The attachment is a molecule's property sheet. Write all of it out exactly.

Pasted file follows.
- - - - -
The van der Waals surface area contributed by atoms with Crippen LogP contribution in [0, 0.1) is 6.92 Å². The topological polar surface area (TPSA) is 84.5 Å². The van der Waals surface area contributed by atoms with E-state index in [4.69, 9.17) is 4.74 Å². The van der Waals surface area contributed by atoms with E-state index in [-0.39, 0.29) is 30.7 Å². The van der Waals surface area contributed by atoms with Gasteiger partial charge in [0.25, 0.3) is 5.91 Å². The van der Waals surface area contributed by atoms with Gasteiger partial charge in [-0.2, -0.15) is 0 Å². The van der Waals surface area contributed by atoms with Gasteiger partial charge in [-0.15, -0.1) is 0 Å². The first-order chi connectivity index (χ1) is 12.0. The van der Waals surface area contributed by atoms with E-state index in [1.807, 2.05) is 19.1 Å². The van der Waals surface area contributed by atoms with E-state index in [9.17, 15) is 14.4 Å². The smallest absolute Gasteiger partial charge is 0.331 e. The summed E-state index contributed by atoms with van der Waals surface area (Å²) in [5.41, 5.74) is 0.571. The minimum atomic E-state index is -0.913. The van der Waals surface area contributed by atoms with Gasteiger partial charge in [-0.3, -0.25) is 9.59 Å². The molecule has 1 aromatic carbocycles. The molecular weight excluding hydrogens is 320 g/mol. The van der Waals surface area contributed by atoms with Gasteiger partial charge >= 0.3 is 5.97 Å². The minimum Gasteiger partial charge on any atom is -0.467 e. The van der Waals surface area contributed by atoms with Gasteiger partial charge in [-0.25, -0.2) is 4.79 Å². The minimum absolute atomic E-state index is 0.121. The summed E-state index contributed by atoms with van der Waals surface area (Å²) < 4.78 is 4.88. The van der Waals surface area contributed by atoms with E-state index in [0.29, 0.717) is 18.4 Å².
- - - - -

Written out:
The van der Waals surface area contributed by atoms with Crippen LogP contribution in [0, 0.1) is 6.92 Å². The topological polar surface area (TPSA) is 84.5 Å². The van der Waals surface area contributed by atoms with E-state index in [4.69, 9.17) is 4.74 Å². The van der Waals surface area contributed by atoms with E-state index in [-0.39, 0.29) is 30.7 Å². The van der Waals surface area contributed by atoms with Gasteiger partial charge in [0.25, 0.3) is 5.91 Å². The van der Waals surface area contributed by atoms with Gasteiger partial charge in [-0.2, -0.15) is 0 Å². The van der Waals surface area contributed by atoms with Gasteiger partial charge in [-0.15, -0.1) is 0 Å². The first-order chi connectivity index (χ1) is 12.0. The van der Waals surface area contributed by atoms with E-state index in [1.807, 2.05) is 19.1 Å². The van der Waals surface area contributed by atoms with E-state index in [9.17, 15) is 14.4 Å². The smallest absolute Gasteiger partial charge is 0.331 e. The summed E-state index contributed by atoms with van der Waals surface area (Å²) in [5.41, 5.74) is 0.571. The minimum atomic E-state index is -0.913. The van der Waals surface area contributed by atoms with Gasteiger partial charge in [-0.3, -0.25) is 9.59 Å². The molecule has 1 aromatic carbocycles. The molecular weight excluding hydrogens is 320 g/mol. The van der Waals surface area contributed by atoms with Gasteiger partial charge >= 0.3 is 5.97 Å². The minimum Gasteiger partial charge on any atom is -0.467 e. The van der Waals surface area contributed by atoms with Gasteiger partial charge in [-0.25, -0.2) is 4.79 Å². The minimum absolute atomic E-state index is 0.121. The summed E-state index contributed by atoms with van der Waals surface area (Å²) < 4.78 is 4.88. The van der Waals surface area contributed by atoms with E-state index in [0.29, 0.717) is 18.4 Å².